4. Now, take your ball of pasta dough and wrap tightly in cling film – making sure no air can get in, or else you’ll have crusty bits in your pasta! Then pop it into the fridge for at least 30 mins before you start working with the pasta machine.
5. Clean down a long work surface – I used our big kitchen table for this, which was perfect. Then clamp your pasta machine into place at one end and make sure it’s very secure. Then retrieve your pasta dough from the fridge and again knead for 2 or 3 mins, to ensure that it is workable.
TIP: At this point I would advise dividing up into manageable portions – I work with one person’s portion at a time and leave the remaining dough back in the cling film, in the fridge until I’m ready to work on it.
6. Set your pasta machine to the widest setting. Squash your pasta dough into a fairly flat lump on your cutting board / work surface, and then pass it through the machine. Move your pasta machine down one setting and pass the pasta dough back through the rollers. Once through, fold the sheet in half twice and turn it 90 degrees. Then move the pasta machine back up to the widest setting, and repeat this step 4 or 5 times.
7. Once you are happy with your dough (which should now have formed a fairly uniform rectangle) pass it through the pasta machine on the widest setting, followed by the next widest setting, and continue right the way down through the settings to the thinnest one.
TIP: If your pasta starts to crack at the edges, or breaks up in the rollers, give it a knead and repeat step 6 a few more times before you continue. It may also be worth adding a few drops of water to the dough to make it a bit “stickier”.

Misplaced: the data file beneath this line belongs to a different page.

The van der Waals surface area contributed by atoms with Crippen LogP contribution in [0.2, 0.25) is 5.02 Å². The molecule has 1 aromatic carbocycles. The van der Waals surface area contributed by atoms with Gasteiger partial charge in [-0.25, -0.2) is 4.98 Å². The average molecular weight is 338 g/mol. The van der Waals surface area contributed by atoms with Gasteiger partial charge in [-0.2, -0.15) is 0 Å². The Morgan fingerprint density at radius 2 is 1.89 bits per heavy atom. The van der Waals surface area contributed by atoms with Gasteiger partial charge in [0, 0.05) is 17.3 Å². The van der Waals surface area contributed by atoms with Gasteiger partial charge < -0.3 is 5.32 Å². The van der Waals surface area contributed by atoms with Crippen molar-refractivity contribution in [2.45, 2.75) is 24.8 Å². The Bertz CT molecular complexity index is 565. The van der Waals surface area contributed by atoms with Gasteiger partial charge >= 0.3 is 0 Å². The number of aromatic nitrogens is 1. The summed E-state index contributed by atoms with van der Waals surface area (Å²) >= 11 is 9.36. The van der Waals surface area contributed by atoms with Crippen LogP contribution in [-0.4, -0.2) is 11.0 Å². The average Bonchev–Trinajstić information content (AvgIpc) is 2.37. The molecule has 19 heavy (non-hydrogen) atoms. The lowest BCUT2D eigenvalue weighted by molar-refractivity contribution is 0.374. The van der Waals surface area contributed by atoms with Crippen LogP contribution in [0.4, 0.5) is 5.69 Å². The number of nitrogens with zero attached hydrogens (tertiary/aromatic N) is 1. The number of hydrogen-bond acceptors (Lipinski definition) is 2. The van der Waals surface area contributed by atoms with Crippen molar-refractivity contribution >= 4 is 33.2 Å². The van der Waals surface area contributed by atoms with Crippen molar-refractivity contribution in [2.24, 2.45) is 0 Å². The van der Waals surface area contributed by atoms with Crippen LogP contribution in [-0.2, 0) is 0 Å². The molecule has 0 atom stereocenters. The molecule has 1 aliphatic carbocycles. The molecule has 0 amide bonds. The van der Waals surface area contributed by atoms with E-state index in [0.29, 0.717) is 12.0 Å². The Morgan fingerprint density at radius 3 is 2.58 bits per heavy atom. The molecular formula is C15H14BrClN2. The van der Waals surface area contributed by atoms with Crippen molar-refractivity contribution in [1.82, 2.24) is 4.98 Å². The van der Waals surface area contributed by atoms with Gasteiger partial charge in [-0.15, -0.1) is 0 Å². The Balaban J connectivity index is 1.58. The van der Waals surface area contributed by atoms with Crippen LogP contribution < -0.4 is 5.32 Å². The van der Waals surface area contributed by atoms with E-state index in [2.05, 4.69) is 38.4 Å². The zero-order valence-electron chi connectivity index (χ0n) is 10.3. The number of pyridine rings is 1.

8. Now, fold the sheet of pasta back up into a fairly small rectangle and repeat step 7, rolling through the pasta machine settings for the final time.
TIP: You may need help with rolling it down through the settings, as the sheet will become really long and will need someone to catch it and lay it out, whilst someone else feeds it through the machine. Once you’ve had a bit of practise, you should be able to do this on your own though, so don’t worry!
9. You should now have a very long piece of pasta, which you can cut to the desired length (I cut mine in half). You will then need to switch to the cutting attachment of your pasta machine – which in my case is on the other side of the rollers. Decide which type of pasta you want to make, and then feed each sheet through the cutters – remembering to catch the end result as it passes through the cutters!
10. Et voila! Your very own, homemade, fresh pasta! You can now either cook this in boiling water and a touch of olive oil (fresh pasta will take literally a couple of minutes to cook, depending on the type of pasta that you have made), or you can freeze it to use at a later date.
TIP: Fresh pasta will keep in the freezer for up to 3 months! Remember to label your bag / container with the type of pasta, “made on” date and a “use by” date.
Happy pasta making!